In an attempt to counter an ever-growing global menace, new EU cyber security rules have been finalized and published. They aim to address cyber security challenges at an EU-wide level – the new rules can be found here.
The new EU rules are in the form of a Directive called the “NIS Directive” (in reference to the main focus being “network and information systems”) which is mainly aimed at the EU Member States in that it requires them to improve their national cyber security capabilities and improve co-operation between them on cyber security. Some parts of the NIS Directive do however have an impact on the private sector.
Who is covered under the new rules?
The NIS Directive directly concerns businesses as those within scope will need to put in place appropriate security measures. In addition, incidents will have to be reported to relevant Member State authorities. The businesses that will be affected are so-called “operators of essential services” and key “digital service providers”.
The operators of essential services that fall under the scope of the NIS Directive are as those that meet the following criteria:
- An entity providing a service which is essential for the maintenance of critical societal and/or economic activities;
- The provision of that service depends on network and information systems; and,
- An incident would have significant disruptive effects on the provision of that service.
The sectors envisaged by this under the NIS Directive include:
- financial market infrastructure;
- health; and
- drinking water supply and distribution.
Digital services envisaged under the Directive include:
- online marketplaces;
- online search engines; and
- cloud computing services
Micro and small digital companies will generally be exempt from security requirements and incident notification.
What do the new rules require?
In short, the NIS Directive:
- Lays down obligations for all EU Member States to adopt a national strategy on the security of network and information systems;
- Creates a “Co-operation Group” in order to support and facilitate strategic co-operation and the exchange of information among Member States and to develop trust and confidence amongst them;
- Creates a computer security incident response teams network (the so-called “CSIRTs network”) aimed at contributing to the development of trust and confidence between Member States and promoting swift and effective operational co-operation;
- Establishes security and notification requirements for operators of essential services and for digital service providers; and,
- Lays down obligations for Member States to designate national competent authorities, single points of contact and CSIRTs with tasks related to the security of network and information systems.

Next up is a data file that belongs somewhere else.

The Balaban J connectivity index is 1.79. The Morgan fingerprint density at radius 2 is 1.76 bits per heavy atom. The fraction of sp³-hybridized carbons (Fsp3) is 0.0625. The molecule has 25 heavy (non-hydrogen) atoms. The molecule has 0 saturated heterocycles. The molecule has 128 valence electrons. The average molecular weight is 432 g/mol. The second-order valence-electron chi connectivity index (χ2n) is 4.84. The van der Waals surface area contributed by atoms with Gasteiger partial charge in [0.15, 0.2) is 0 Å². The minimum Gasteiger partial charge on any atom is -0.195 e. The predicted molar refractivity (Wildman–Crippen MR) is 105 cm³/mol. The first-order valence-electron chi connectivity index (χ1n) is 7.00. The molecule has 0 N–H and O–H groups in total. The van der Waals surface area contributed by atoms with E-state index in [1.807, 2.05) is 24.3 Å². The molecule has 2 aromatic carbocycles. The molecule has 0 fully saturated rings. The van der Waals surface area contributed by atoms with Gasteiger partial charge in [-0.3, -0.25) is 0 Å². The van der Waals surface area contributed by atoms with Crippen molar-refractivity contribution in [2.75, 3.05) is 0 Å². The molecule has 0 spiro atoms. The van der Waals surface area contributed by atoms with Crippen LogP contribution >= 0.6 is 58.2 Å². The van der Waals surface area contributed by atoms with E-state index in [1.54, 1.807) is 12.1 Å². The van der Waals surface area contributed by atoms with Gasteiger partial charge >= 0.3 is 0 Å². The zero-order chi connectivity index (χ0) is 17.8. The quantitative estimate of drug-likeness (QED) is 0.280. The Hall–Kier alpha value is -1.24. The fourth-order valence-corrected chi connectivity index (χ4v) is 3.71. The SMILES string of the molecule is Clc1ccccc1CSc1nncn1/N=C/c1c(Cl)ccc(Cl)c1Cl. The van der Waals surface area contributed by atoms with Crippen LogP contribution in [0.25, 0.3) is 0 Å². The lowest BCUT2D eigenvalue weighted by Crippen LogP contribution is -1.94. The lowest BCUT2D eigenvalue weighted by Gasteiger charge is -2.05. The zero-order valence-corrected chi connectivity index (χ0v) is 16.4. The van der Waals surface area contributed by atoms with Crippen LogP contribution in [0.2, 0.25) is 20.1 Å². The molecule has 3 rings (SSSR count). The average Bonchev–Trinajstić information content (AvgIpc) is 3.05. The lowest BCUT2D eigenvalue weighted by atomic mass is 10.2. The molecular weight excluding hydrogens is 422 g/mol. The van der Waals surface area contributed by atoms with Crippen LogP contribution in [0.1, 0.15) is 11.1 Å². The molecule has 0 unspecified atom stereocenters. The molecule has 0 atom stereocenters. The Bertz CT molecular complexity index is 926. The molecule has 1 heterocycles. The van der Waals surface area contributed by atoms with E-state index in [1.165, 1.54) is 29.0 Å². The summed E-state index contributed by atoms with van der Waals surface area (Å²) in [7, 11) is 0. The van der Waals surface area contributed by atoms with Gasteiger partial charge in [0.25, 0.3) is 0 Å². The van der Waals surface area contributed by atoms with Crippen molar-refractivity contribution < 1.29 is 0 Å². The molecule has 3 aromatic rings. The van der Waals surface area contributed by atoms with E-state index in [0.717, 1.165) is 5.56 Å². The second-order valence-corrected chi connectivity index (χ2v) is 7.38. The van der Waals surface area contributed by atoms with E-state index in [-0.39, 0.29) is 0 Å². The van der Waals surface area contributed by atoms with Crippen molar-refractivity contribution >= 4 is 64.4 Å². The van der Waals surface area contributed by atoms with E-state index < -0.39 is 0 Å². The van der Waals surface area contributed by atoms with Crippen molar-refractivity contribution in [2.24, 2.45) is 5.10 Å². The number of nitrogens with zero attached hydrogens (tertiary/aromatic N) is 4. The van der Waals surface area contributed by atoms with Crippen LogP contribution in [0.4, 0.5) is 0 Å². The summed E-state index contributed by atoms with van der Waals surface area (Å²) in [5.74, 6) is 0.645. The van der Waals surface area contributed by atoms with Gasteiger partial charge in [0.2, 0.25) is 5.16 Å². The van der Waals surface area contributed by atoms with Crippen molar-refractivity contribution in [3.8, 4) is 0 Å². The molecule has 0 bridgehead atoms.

Affected organizations will be required to:
- Assess the risks they face and adopt appropriate and proportionate measures; and,
- Report to regulators major security incidents on their core services – the “incidents” that will have to be reported are broadly defined as “any event having an actual adverse effect on the security of network and information systems.”
Entities which have not been identified as operators of essential services and are not digital service providers may notify on a voluntary basis incidents having a significant impact on the continuity of the services which they provide.
Do the rules have extra-territorial effect?
Yes, the NIS Directive also has extra-territorial effect for digital service providers.
A digital service provider will be deemed to be under the jurisdiction of the Member State in which it has its main establishment, which is where a digital service provider has its head office in that Member State. Where a digital service provider is not established in the EU, but offers online marketplaces, online search engines or cloud computing services within the EU, it must designate a representative in the EU. The system of designating a representative is similar to the requirement under the General Data Protection Regulation (GDPR). The representative must be established in one of the EU Member States where the services are offered – the digital service provider will be deemed to be under the jurisdiction of the Member State where the representative is established. The designation of a representative by the digital service provider will be without prejudice to legal actions which could be initiated against the digital service provider itself.